Tuesday — April 16, 2019 STEMdaily

by STEMconnector


In today’s STEMdaily, Disney/Lucasfilm donate $1.5M to FIRST, Illinois Engineering becomes the Grainer College of Engineering after over $300M in support, IBM to launch quantum computing research hub at NC State, and a Pitt study finds women are dropping out of med school track at higher rates than men despite similar achievement in intro science courses.

Click here for the full 4/16 STEMdaily.

FIRST
Disney/Lucasfilm donates $1.5 million to FIRST (TechCrunch) 
A day after the big Episode IX reveal, Disney and subsidiary Lucas film announced that it will be donating $1.5 million to FIRST . The non-profit group was founded by Dean Kamen in 1989 to help teach STEM through initiatives like robotics competitions. Disney’s money will go to provide education and outreach to the underserved communities on which FIRST focuses. Details are pretty thin on precisely what the partnership will entail, but Disney’s certainly got a lot to gain from this sort of outreach — and Lucasfilm knows a thing or two about robots.

 

Amazon teams with FIRST for robotics education grant (TechCrunch) 
Last year, Amazon announced the launch of Amazon Future Engineer, a program designed to facilitate STEM education in classrooms. To help launch the program, Amazon is partnering with STEM nonprofit FIRST to create a series of robotics grants specifically targeting underrepresented populations. The plan kicks off with 100 schools in 21 states, starting in the fall of this year. The program features support for FIRST robotics teams and teacher education, along with an additional $10,000 in funding and a tour of local fulfillment centers.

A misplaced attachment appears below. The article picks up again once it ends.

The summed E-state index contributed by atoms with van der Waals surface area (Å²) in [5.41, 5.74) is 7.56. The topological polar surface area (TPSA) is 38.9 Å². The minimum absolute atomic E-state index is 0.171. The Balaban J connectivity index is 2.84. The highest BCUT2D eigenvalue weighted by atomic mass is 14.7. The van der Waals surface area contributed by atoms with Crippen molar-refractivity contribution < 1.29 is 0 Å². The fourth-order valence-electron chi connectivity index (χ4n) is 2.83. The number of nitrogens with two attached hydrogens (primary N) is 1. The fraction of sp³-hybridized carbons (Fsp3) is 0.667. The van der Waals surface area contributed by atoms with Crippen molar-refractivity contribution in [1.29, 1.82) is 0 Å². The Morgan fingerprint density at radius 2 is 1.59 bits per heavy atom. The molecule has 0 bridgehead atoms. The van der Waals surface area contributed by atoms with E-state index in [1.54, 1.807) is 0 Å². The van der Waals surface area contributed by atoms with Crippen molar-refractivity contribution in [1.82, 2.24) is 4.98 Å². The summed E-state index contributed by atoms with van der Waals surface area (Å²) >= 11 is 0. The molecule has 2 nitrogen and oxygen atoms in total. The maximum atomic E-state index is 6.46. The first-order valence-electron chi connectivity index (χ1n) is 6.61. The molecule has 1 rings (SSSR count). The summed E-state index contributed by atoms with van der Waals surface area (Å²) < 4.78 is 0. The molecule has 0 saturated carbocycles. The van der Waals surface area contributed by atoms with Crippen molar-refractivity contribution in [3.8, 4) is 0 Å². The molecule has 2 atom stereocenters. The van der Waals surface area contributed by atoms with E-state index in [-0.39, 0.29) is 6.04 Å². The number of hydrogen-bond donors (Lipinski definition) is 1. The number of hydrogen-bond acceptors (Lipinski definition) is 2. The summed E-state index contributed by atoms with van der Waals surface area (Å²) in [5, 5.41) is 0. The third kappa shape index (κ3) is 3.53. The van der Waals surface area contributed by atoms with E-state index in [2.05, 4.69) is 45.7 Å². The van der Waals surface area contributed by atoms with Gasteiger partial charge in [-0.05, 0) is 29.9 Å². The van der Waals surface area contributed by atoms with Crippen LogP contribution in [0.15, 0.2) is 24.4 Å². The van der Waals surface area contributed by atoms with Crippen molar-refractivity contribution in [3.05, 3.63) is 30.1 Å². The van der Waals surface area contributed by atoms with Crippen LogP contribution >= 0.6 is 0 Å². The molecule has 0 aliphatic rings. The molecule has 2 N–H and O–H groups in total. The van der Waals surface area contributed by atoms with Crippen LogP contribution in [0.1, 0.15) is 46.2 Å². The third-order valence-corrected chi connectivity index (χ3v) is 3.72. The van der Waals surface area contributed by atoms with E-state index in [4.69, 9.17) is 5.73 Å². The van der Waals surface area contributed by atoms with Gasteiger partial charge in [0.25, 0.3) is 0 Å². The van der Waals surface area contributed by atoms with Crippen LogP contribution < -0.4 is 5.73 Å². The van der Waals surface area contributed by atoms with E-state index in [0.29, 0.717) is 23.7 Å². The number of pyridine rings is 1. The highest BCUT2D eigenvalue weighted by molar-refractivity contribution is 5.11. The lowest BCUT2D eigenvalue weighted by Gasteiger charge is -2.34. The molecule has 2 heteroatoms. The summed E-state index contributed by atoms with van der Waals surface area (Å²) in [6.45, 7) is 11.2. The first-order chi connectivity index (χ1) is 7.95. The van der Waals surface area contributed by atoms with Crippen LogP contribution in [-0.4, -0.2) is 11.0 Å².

Higher Education

Illinois Engineering to become The Grainger College of Engineering—recognizing more than $300 million in support (UIUC) 
The University of Illinois at Urbana-Champaign’s College of Engineering will become The Grainger College of Engineering, recognizing a new $100 million gift from The Grainger Foundation and more than $300 million in total support, after consultation with the Chancellor’s Joint Advisory Committee on Investment, Licensing, and Naming Rights and pending approval by the University of Illinois Board of Trustees. The Grainger Foundation’s total support represents the largest amount ever given to a public university to name a college of engineering, with more than $200 million provided in the last six years.

 

New mechatronics training program to launch in Alabama (Birmingham Business Journal) 
A new mechatronics program in Dale County will train workers for industrial automation careers. Beginning this fall, Enterprise State Community College will offer the program at the Alabama Aviation College in Ozark. It is part of a larger push on the part of the state and manufacturers over the years to prepare Alabama’s workforce for more highly skilled jobs in an economy that is trending toward automation.

The State of American Trade Schools (Popular Mechanics)